Sealift is a term used predominantly in military logistics and refers to the use of cargo ships for the deployment of military assets, such as weaponry, vehicles, military personnel, and supplies. It complements other means of transport, such as strategic airlifters, in order to enhance a state's ability to project power.
Sealift shipping falls into three broad categories: dry cargo freighters, liquid tankers, and passenger or troop ships. During joint operations, dry cargo ships may transport equipment and supplies required to conduct and sustain the operation; tankers carry fuel; while passenger and troop ships carry personnel to the theater and allow the evacuation of noncombatants or those in need of medical aid.
Sealift can also be divided into strategic and tactical sealift. Strategic sealift is the transportation of vehicles and equipment to a staging area equipped with port facilities, with personnel arriving by other methods. Tactical sealift occurs when a ship is carrying personnel along with vehicles and equipment, and is able to deploy them directly and operationally, like in an amphibious assault.
While ships are slower than their airborne counterparts and may require port facilities to unload their cargo, their larger capacity allows them to transport heavy armoured forces or bulky supplies that only the largest strategic airlifters (such as the C-5 Galaxy) could normally handle, and in much greater quantities.
A state's sealift capabilities may include civilian-operated ships that normally operate by contract, but which can be chartered or commandeered during times of military necessity to supplement government-owned naval fleets. Some smaller navies have built multi-role vessels that combine sealift with other capabilities, such as those of a patrol frigate or a command-and-control vessel. The Royal Danish Navy's Absalon-class and the Royal New Zealand Navy's multi-role vessel HMNZS Canterbury being two examples.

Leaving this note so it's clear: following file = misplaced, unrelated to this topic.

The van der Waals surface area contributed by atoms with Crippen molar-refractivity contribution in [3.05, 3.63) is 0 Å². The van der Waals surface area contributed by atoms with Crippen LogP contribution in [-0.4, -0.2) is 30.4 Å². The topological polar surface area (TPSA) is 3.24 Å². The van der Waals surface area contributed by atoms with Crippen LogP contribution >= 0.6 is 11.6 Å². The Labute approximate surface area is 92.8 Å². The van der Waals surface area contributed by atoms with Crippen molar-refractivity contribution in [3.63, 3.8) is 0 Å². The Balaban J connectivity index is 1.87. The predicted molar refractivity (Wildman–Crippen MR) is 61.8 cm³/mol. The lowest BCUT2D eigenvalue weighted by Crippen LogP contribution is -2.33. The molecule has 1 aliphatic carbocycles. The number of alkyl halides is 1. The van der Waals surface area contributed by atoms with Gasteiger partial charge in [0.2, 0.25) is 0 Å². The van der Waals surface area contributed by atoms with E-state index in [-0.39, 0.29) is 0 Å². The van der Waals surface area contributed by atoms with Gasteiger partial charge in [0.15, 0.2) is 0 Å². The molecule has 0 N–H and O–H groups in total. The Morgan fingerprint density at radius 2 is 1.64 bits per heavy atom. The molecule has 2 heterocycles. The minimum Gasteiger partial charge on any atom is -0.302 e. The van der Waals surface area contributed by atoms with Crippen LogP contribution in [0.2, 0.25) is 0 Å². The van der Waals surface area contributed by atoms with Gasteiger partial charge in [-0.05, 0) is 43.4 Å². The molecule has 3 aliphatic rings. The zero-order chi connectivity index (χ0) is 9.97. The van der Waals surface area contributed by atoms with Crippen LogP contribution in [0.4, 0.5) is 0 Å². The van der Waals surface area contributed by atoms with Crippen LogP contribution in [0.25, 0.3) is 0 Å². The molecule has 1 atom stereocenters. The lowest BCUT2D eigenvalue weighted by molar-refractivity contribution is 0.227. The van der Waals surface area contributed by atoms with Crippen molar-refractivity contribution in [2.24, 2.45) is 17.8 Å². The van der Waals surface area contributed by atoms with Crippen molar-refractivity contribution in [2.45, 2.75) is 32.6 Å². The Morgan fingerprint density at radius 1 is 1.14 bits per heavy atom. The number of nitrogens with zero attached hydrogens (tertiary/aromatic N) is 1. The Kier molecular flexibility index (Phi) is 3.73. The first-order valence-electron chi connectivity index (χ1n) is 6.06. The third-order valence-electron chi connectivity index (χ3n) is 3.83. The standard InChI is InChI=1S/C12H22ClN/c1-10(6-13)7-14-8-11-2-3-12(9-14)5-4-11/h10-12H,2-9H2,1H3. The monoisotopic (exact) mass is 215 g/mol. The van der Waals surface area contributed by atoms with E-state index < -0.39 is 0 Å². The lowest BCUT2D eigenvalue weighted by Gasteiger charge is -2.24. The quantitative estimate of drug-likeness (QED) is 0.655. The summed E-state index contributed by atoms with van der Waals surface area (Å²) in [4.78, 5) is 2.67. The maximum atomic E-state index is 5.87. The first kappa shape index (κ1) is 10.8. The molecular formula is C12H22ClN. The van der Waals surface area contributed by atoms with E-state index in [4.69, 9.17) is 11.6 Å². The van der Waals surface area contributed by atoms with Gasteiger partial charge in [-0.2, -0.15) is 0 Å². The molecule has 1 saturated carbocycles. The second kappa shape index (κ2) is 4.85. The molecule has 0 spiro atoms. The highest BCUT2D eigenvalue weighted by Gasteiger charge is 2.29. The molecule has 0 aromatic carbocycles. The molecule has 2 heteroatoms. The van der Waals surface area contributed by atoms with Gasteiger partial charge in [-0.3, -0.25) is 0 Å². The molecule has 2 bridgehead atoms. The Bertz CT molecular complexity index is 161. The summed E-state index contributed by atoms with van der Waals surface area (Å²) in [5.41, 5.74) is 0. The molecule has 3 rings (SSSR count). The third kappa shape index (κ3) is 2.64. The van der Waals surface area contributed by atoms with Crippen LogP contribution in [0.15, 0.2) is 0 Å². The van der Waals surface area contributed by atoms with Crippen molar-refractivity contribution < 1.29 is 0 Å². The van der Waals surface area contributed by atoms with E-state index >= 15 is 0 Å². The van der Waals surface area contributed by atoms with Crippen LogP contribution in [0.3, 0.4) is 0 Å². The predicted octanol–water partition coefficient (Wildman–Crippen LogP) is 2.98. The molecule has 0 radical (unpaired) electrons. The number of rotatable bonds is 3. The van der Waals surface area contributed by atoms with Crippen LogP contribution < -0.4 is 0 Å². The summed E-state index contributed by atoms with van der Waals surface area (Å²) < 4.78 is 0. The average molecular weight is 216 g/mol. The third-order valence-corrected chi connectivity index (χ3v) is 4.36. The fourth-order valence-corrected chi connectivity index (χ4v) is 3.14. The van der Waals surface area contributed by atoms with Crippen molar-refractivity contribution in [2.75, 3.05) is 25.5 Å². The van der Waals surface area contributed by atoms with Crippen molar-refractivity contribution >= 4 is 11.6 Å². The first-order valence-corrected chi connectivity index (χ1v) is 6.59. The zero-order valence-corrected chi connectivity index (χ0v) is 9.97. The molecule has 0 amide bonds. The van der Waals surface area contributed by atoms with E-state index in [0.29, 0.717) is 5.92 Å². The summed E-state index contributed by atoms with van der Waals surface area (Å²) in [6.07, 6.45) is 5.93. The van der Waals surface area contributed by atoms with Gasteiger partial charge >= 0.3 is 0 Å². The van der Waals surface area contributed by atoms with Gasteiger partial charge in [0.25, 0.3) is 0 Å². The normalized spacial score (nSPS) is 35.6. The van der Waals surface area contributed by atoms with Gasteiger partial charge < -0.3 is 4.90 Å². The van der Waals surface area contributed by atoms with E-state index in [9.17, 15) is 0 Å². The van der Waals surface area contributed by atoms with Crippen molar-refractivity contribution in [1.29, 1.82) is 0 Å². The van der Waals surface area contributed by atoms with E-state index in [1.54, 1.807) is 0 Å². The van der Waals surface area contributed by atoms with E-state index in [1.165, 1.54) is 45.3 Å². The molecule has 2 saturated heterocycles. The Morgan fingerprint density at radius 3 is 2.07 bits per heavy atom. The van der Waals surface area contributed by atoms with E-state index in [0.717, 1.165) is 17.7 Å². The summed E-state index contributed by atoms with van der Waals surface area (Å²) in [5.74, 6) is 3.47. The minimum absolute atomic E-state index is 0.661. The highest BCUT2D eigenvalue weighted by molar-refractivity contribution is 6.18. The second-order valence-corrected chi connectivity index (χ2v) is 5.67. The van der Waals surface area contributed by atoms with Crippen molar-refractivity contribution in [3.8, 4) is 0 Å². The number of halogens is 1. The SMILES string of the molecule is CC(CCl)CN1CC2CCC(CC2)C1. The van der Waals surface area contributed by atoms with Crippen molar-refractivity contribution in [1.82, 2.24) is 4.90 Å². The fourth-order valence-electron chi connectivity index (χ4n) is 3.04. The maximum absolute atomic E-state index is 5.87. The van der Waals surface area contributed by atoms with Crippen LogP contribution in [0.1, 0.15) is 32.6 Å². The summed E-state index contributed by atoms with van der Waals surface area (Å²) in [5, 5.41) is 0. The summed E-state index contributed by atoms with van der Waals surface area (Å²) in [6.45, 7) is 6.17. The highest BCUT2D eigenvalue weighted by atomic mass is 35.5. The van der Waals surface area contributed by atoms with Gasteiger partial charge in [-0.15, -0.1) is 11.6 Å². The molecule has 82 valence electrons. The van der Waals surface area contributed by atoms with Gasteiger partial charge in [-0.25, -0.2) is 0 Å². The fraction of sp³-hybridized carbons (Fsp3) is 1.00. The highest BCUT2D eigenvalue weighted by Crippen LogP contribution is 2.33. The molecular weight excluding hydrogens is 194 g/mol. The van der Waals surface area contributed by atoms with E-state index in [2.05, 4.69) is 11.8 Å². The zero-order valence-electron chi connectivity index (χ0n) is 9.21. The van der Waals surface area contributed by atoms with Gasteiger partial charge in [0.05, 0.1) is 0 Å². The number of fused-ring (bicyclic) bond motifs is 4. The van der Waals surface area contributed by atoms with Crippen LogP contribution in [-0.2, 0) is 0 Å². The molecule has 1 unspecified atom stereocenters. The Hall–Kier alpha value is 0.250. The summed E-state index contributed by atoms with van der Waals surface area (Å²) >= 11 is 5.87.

Sealift refers to the re-supply of isolated communities with fuel, building materials, foodstuffs, vehicles and other goods. This is the most common method used for the coastal communities of northern Canada due to the lower cost and the larger capacity of ships and barges over aircraft. An annual occurrence in the Arctic, the sealift is usually performed between July and October, when the sea is ice free.
Typically two types of ships are used, the older, less-seen cargo ship and the more usual tugboat. While both types also haul barges, the cargo ship also carries cargo on deck. Most Arctic communities do not have a port and cranes to unload the supplies but may have a simple dock. Where the community does not have a dock, the ship either must ground itself or the barges. Supplies are then removed by forklift truck which is also carried on board. The interior of the barges are used to carry fuel and other supplies are carried in containers on deck.
- Power projection
- United States Navy Military Sealift Command
- Royal Navy's Royal Fleet Auxiliary
- Littoral warfare
- Loss of Strength Gradient
- Over-the-beach capability
- U.S. Merchant Marine Academy
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- Greener, Peter (2009). Timing is everything: the politics and processes of New Zealand defence acquisition decision making. Canberra Papers on Strategy and Defence. No. 173. Canberra, ACT: ANU E Press. p. 67. ISBN 978-1-921536-65-6. http://epress.anu.edu.au/timing_citation.html. Retrieved 1 September 2011.
- This article incorporates public domain text from the United States Department of Defense Joint Publication 4-01.2 Sealift Support to Joint Operations (pdf document)
- Sealift - Federation of American Scientists Military Analysis Network
- Sealift Co-ordination Centre - NATO/EU sealift co-ordination
- Government of Nunavut - sealift information
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